Debate: Christ’s Resurrection

April 12, 2011 § Leave a comment

This discussion stemmed from an article I posted from Relevant Magazine of a defense Tim Keller gave for the historical reality of Christ’s resurrection. The article can be found here.

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David 

I read it. The title “A Case for…” and the word “proof” is at odds with each other.

It is simply an argumentative point of view.

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Mike 

True that “evidence for/a case for” does not equal ”proof”, although the definition can be broad. The word proof is not in the actual article. The descriptive text above was apparently written by someone other than the author. Although an “argumentative point of view” would not necessarily include evidence, which the case for Christ’s resurrection does.

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David 

The bible also alludes to there being giants, but aside from the book saying it, no evidence appears to exist to quantify it.

I can buy “because I believe it” from people, but the evidence the believers provide is often lackluster in the influence or subjectivity of that belief.

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Mike 

What the Bible states (not alludes) about giants we don’t have evidence for other than Old Testament manuscripts that have shown themselves to be otherwise very reliable. While giants aren’t proven, it’s a reasonable belief. The validity of Christianity rests on Jesus Christ defeating death. Giants don’t make or break any critical doctrine. Proportionately, there is a lot more evidence for a risen Christ than fallen giants, and that’s good news.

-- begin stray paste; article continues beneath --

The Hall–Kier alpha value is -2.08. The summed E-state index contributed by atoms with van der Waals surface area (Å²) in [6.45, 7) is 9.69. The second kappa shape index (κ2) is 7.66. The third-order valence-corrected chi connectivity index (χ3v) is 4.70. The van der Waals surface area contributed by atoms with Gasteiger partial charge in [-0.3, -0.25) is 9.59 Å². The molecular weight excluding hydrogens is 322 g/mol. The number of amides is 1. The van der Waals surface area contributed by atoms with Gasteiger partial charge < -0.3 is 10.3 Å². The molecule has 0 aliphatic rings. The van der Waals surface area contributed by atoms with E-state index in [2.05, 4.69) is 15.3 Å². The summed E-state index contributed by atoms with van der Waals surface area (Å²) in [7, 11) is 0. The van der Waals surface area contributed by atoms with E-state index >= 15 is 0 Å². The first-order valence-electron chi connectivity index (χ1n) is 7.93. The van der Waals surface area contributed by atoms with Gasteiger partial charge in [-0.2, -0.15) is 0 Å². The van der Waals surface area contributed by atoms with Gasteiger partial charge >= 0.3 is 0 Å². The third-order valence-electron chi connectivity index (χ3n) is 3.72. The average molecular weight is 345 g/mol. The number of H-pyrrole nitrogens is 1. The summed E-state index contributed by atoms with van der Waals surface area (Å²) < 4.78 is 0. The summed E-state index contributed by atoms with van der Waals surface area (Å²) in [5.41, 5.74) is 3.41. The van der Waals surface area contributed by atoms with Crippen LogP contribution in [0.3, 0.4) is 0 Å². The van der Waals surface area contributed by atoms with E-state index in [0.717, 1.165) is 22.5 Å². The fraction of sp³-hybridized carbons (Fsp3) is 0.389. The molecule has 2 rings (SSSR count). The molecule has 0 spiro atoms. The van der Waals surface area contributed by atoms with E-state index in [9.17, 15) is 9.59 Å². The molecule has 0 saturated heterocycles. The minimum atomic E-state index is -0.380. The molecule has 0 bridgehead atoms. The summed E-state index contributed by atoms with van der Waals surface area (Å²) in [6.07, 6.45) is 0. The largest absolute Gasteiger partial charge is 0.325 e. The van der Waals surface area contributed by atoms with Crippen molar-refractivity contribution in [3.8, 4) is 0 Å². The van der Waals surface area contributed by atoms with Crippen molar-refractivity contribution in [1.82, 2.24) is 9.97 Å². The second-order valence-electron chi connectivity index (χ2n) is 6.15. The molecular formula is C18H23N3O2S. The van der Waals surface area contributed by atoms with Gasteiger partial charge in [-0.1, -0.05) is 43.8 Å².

I agree with you on the lackluster defense by many Christians. We are called to give a reasonable defense (1 Peter 3:15). Some don’t get that. What is lackluster about Keller’s defense?

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David 

All of what you wrote and asked of me require belief that there was a Jesus-as-deity, that the bible is more than a book of allegory mixed within the framework of accepted and/or verifiable history.

Being that I do not subscribe to these beliefs personally, I see all references to the bible-as-fact/truth as suspect and argumentatively invalid outside Judeo-Christian belief system (or other religions that have a historical overlap in the timeline, such as Islam).

I know you believe, and that is cool. I am of the acceptance that belief in the bible equates to truth or evidence, and as I said before, I am not of the mind to change anyone’s belief as I am not compelled to change my own.

In short, he was preaching to the choir. To me, he was just expounding or trying to add validation to a religious story.

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Christine 

You may not believe in Him, but He believes in you. Just ask Him!

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David 

Ugh. Paradox.

Christine, how can I ask a him I don’t believe in? I know you are being nice, and Christians sure do like to save us heathens, and I appreciate the spirit of that. I don’t believe in vampires either, and I see it as being identical, despite the Vlad the Impaler inspiration for Dracula which could have as easily carried on to a current day religion with the right authors and some dictatorial mandate. Instead of that Twilight stuff. I digress…

I think of all the current day followers of Scientology and their Xenu character. I don’t want to stop them from what they believe either, despite how utterly goofy it is. I am sure it could be said Xenu believes in me too by those guys, they just don’t have enough time in. The Mormons have come a long way since that guy read those magic writings in the hat. They come over a lot with name badges and mountain bikes, and dress like the Geek Squad at Best Buy. I asked one to clear a virus off my computer but he wasn’t going for it.